Not Guilty, Your Honour: students and cheating

Honour codes and cheating

Two fascinating stories recently about students cheating and responses to it. All universities face the issue of how to educate students on the importance of honesty and integrity in academic study and avoiding plagiarism and other forms of cheating. Many US institutions have what is called an Honour Code to which students are expected to adhere and which covers all aspects of their behaviour in academic and non-academic activities. Similar statements can be found in the registration or matriculation agreements signed by students on arrival at UK universities. These also relate to the disciplinary regulations covering academic and other offences which describe the powers the university has (which may range from fines, to mark deductions to expulsion) to respond to behaviour which breaches these agreements.

The first of these pieces, in The Chronicle of Higher Education describes how Coursera, one of the big MMOC providers, has moved to add an “honour code prompt” in response to reports of widespread plagiarism by students following its courses:

Specifically, they must check a box next to this sentence: “In accordance with the Honor Code, I certify that my answers here are my own work, and that I have appropriately acknowledged all external sources (if any) that were used in this work.”

Only a few courses that are now under way include essay assignments, so just three courses are affected (though tens of thousands of students are enrolled in each one). Officials say they may add the honor-code prompt to other types of assignments in the future. Students in all Coursera courses already agree to its honor code when they sign up for classes.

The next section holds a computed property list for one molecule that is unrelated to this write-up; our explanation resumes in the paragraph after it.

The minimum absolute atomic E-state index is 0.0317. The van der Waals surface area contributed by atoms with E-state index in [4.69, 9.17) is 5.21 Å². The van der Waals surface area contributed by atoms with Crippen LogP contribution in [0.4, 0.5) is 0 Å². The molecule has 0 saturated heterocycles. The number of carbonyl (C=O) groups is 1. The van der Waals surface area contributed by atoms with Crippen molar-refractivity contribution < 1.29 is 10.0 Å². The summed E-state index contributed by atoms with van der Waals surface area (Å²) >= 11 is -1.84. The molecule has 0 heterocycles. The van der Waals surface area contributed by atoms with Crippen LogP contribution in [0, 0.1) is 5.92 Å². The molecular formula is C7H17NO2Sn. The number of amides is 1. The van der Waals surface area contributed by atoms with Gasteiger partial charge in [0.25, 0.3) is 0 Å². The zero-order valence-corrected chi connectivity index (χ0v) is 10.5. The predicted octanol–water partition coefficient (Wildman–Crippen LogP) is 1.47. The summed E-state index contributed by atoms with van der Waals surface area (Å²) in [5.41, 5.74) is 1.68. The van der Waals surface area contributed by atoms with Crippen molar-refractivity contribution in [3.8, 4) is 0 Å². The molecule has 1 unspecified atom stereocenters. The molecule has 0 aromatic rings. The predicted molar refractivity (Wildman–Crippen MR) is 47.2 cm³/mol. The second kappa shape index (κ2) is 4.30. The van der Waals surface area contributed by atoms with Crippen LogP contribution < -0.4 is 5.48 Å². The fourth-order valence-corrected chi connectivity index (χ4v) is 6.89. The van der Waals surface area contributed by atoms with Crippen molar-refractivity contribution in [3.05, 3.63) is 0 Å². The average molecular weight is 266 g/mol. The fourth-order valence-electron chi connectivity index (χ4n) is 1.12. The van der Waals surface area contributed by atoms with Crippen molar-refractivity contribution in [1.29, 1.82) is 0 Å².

“A large part of the plagiarism arises from lack of understanding of the expected standards of behavior in U.S. academic institutions, especially among students who have not been trained in such institutions,” said Daphne Koller, a co-founder of the company and a Stanford University professor, in an e-mail interview. “We believe that this language will be quite helpful.”

It is interesting that the view here appears to be that this is really an issue about cultural difference and alternative norms about what is and is not acceptable in terms of academic work. This is likely to be a factor when there are so many students, from many different backgrounds and educational traditions, taking a course. It is a challenge faced and addressed in traditional university education too. What is different here though is that the nature and operation of MOOCs means that plagiarism and other forms of cheating is inevitable. With huge numbers of students taking each class and automated or peer marking and no quality assurance then it is simply impossible to be confident about the integrity of the assessment process. Such an invitation to students to sign a pledge looks, at best, a little tokenistic.

Meanwhile, Harvard University, which has never had an honour code, is to consider instituting one as it investigates whether at least 125 undergraduates cheated by working together on a take-home exam according to this piece in The Washington Post:

Officials said they intend to start broad conversations about academic honesty, including why it is vital to intellectual inquiry, in the wake of what is believed to be the largest such episode in recent school history.

Harvard University is investigating whether dozens of undergraduate students cheated on a take-home exam last spring.

“We really think we need to work harder,” said Jay M. Harris, dean of undergraduate education. “We do think it’s an opportunity to really put out before the community how much we value integrity.”

School officials said Thursday they discovered roughly half of the students in a class of at least 250 people may have shared answers or plagiarized on a final. They declined to release the name of the class or the students’ names.

“These allegations, if proven, represent totally unacceptable behavior that betrays the trust upon which intellectual inquiry at Harvard depends,” President Drew Faust said.

What is perhaps most surprising about this incident is the scale of it with half of a class of 250 said to be involved. The key difference between this and the Coursera response is that the University detected the possible cheating and is acting on it in order to maintain the standard of its awards. That’s not something we can expect to see from a MOOC provider in the near future (of which Harvard is of course one, albeit indirectly, through its partnership in edX).